Portfolio management and agile: a look at risk and value

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A discussion of portfolio management in the context of Agile projects and methods

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Portfolio management and agile: a look at risk and value

  1. 1. Portfolio Management and Agile: A look at portfolio risk and value with the agile paradigm A presentation to PMI Central Florida Chapter John Goodpasture, PMP and Alex Walton, PMP© Copyright 2011 John Goodpasture and Alex Walton
  2. 2. The Question  Are portfolio value-risk trade-offs compatible with agile management practices such as:  Dynamic backlogs  Evolutionary scope  Persistent teams  Incremental plans© Copyright 2011 John Goodpasture and Alex Walton
  3. 3. The Answer… Perhaps These are among the issues we’ll address in this presentation.© Copyright 2011 John Goodpasture and Alex Walton
  4. 4. The Tension Portfolio value is planned Agile effects emerge Plans - Actions & behavior Emergence - Unplanned are systematically patterns of interaction, sequenced and related actions, and behavior Planning Horizon - A few Planning horizon - A few months to a year or more weeks to several months© Copyright 2011 John Goodpasture and Alex Walton
  5. 5. Portfolio: The Idea Projects of common affinity are grouped Project Office Portfolio 1 Portfolio 2 Portfolio N© Copyright 2010 John Goodpasture and Alex Walton
  6. 6. Portfolio Management Leadership Management Business Value Resource Management Risk Management Cross-project Coordination Strategic Alignment Project Governance© Copyright 2011 John Goodpasture and Alex Walton
  7. 7. Value and Risk Value Risk The business gets more in return than Portfolios diversify business assets the stake put at risk among projects Constituents are more satisfied and Boundaries between teams and better off than before projects isolate unfavorable effects A system of projects is more effective Redundancy and backup among than a collection of individual projects protects business projects© Copyright 2011 John Goodpasture and Alex Walton
  8. 8. Systems and Networks  A SYSTEM is a specific set of structures interconnected in such a way so as to produce specific patterns of desired behavior.  A system NETWORK contains nodes (where the work occurs) and relationships (that carry the value between the nodes).© Copyright 2011 John Goodpasture and Alex Walton
  9. 9. Portfolio as a Network  Strategic plans couple relationships between projects  Governance manages project-to- project behavior, mitigating conflicts and priorities  Project office protocols assure information exchange among projects  Redundancy mitigates failure to produce business value from one project or another© Copyright 2011 John Goodpasture and Alex Walton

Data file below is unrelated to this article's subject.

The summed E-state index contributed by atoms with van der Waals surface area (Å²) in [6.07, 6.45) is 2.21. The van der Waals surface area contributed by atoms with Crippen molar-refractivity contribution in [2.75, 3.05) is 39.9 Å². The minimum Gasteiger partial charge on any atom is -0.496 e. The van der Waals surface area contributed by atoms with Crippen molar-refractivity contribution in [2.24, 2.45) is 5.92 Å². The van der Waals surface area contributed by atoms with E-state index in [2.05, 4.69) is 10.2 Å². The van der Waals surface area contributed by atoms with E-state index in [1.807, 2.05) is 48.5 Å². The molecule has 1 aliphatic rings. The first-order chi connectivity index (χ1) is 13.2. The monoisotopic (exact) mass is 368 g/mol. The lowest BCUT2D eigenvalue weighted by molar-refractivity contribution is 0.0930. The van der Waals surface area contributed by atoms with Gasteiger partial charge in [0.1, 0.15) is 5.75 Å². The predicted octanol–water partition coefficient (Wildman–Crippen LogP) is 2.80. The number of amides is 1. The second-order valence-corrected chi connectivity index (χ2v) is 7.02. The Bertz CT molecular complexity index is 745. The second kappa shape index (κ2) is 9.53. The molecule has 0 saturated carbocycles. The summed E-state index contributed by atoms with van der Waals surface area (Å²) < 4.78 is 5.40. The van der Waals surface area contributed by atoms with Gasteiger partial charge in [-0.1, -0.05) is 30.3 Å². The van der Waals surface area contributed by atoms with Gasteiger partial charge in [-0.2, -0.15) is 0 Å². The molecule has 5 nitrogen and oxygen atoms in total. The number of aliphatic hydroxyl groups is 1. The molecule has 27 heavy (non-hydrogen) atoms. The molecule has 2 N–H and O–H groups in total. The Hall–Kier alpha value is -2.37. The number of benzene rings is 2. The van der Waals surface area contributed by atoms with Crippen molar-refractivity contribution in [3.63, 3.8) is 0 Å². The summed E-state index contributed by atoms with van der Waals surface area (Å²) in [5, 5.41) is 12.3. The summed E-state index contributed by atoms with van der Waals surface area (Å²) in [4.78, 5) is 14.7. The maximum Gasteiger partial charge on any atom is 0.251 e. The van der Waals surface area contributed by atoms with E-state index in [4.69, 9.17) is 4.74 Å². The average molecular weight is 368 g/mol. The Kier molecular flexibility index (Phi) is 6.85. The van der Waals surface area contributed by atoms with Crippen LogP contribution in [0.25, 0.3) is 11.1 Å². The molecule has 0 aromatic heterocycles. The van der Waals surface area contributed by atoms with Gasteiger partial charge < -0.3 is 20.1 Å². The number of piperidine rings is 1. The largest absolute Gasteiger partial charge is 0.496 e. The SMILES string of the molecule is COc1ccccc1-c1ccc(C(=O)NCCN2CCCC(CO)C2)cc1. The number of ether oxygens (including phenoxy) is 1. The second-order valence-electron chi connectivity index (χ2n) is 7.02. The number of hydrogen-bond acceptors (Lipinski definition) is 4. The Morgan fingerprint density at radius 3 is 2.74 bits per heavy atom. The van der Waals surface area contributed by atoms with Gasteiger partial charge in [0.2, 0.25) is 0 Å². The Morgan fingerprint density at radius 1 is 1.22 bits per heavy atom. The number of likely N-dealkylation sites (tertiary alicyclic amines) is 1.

10. 10. Portfolio as a System Three C’s and a D Portfolio Value Risk • Triggers, drivers, data, and • Loose coupling control interconnected Coupling dissipates or blocks bad • Teamwork effects and behaviors effects interconnected • Disparate effects harmonized for Less energy goes into Coherence the greater good disharmony • “Noise becomes song” • Teams stick together Cohesion All for one; one for all • Systems bend but don’t break • Value more predictable Risk spread among many Diversification • Value depends less on any one project outcomes project success© Copyright 2011 John Goodpasture and Alex Walton
  11. 11. Three C’s and a D from a Portfolio View Portfolio Management • Co-located teams are tightly coupled • Virtual teams are loosely coupledCoupling • Tight coupling fosters accurate and timely communication • Loose coupling fosters innovation • Goal alignment promotes the greater goodCoherence • Strategy aligns allocation of resources • Sequencing logic phases deliverables and adoption • Team coupling drives teams cohesionCohesion • Interconnections promote cohesion • Risk events impacts are dilutedDiversification • Process and practices are situationally adapted© Copyright 2011 John Goodpasture and Alex Walton
  12. 12. Portfolio Management – Plan, Allocate, Measure Plan Allocate Measure •Envision •Apportion •Analyze •Strategize •Sequence •Act •Risk adjust •Reserve •Adjust© Copyright 2011 John Goodpasture and Alex Walton
  13. 13. Portfolio Management – Plan, Allocate, Measure Measure Plan • Analyze • Envision • Act • Strategize • Adjust • Risk adjust Allocate • Apportion • Sequence • Reserve© Copyright 2011 John Goodpasture and Alex Walton
  14. 14. Does Agile fit into portfolios?© Copyright 2011 John Goodpasture and Alex Walton